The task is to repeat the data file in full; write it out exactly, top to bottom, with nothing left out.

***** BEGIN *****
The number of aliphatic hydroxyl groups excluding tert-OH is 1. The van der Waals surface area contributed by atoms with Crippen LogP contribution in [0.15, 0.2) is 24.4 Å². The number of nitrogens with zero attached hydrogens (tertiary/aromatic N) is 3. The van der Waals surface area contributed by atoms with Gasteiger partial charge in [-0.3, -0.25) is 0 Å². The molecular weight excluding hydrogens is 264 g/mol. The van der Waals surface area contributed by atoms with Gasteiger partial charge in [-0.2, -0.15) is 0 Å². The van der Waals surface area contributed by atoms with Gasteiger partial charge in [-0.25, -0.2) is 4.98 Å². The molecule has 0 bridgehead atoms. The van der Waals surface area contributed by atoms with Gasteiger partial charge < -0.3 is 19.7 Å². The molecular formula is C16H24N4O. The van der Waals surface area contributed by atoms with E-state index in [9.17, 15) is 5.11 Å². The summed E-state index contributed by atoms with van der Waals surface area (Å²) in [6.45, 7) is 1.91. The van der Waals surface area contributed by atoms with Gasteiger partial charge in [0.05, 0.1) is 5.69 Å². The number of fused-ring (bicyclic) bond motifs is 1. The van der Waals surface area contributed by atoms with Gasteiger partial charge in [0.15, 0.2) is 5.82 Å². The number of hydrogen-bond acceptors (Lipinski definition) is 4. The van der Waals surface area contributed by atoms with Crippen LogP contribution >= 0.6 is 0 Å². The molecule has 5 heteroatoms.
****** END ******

The number of aliphatic hydroxyl groups excluding tert-OH is 1. The van der Waals surface area contributed by atoms with Crippen LogP contribution in [0.15, 0.2) is 24.4 Å². The number of nitrogens with zero attached hydrogens (tertiary/aromatic N) is 3. The van der Waals surface area contributed by atoms with Gasteiger partial charge in [-0.3, -0.25) is 0 Å². The molecular weight excluding hydrogens is 264 g/mol. The van der Waals surface area contributed by atoms with Gasteiger partial charge in [-0.2, -0.15) is 0 Å². The van der Waals surface area contributed by atoms with Gasteiger partial charge in [-0.25, -0.2) is 4.98 Å². The molecule has 0 bridgehead atoms. The van der Waals surface area contributed by atoms with Gasteiger partial charge < -0.3 is 19.7 Å². The molecular formula is C16H24N4O. The van der Waals surface area contributed by atoms with E-state index in [9.17, 15) is 5.11 Å². The summed E-state index contributed by atoms with van der Waals surface area (Å²) in [6.45, 7) is 1.91. The van der Waals surface area contributed by atoms with Gasteiger partial charge in [0.05, 0.1) is 5.69 Å². The number of fused-ring (bicyclic) bond motifs is 1. The van der Waals surface area contributed by atoms with Gasteiger partial charge in [0.15, 0.2) is 5.82 Å². The number of hydrogen-bond acceptors (Lipinski definition) is 4. The van der Waals surface area contributed by atoms with Crippen LogP contribution >= 0.6 is 0 Å². The molecule has 5 heteroatoms.